To further add to that quote of mine - when someone has Asperger's, those mood swings will have a long-term history. So the time limit thing still doesn't prevent a possible misdx. A doctor observing apparent extreme mood swings form rage, to being happy - such as difficult child 3 getting angry at one of his siblings over having to put toys away in the doctor's waiting room (because the doctor is ready for us) then switching it off like a tap and the smiles coming out when he finds on the doctor's desk, the paperweight with liquid in it - a doctor who is not thinking deep enough will see a drastic mood swing that the doctor doesn't understand, therefore in the doctor's mind there is no reason for it. But from the child's point of view there IS a reason for it and therefore it is not a problem intrinsic to brain chemicals being out of whack.

    It is really important to get into your child's head. it greatly reduces the chances of a misdx.

    Marg
     
  6. LookingForAnswers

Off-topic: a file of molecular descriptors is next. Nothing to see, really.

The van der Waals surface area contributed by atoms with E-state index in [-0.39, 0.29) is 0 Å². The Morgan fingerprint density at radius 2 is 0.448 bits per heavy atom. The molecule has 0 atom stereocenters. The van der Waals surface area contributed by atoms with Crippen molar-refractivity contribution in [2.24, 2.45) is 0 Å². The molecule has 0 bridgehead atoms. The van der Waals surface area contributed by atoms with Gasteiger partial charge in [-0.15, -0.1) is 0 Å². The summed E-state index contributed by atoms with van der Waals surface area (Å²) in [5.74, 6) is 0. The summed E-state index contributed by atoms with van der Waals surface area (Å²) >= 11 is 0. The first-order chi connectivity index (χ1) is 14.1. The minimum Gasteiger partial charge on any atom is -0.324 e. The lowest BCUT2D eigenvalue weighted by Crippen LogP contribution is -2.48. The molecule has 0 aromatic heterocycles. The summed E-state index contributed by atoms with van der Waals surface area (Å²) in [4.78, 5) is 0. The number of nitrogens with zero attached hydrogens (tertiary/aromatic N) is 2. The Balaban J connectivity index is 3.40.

LookingForAnswers New Member

    Thanks for the responses! There were really helpful! I totally get what you are saying about the mood swings happening for a reason. difficult child's old psychiatrist has been treating him for a few years for a mood disorder and I have never really understood the diagnosis. I don't see difficult child be overly happy 1 minute and sad the next.....he has never had a mania or manic episoe....he has had rages but they don't happen very often so I have never really thought that he has Bipolar. What I see is difficult child being very reactive to situations that he doesn't like.....he will get ****** off for a reason (or at least he thinks it's a reason to be angry!). Kiesta I feel like you I would rather him have Aspergers than Bipolar and I am waiting for the psychiatrist to take it off the table!! You were right about all light-bulbs going off in my head and me thinking back to situations. difficult child has always been very sensitive to sound and he has always rubbed his fingers and thumbs together and now he twirls his hair but I always thought that was just difficult child being difficult child…he has never had any friends (But he thinks he does. Right now he only has 2 and would swear he has a bunch.)….the looking around while you are talking to him (I always thought he just didn't care about what I was saying!)…..the extreme obsession with video games…..the inflexibility….the fact that his non-verbal IQ is below average….I could go on and on but I won't. What I am struggling with now is am I trying to connect dots that aren't there. How could she diagnosis him with it after only 2 visits. Are there tests he should be given?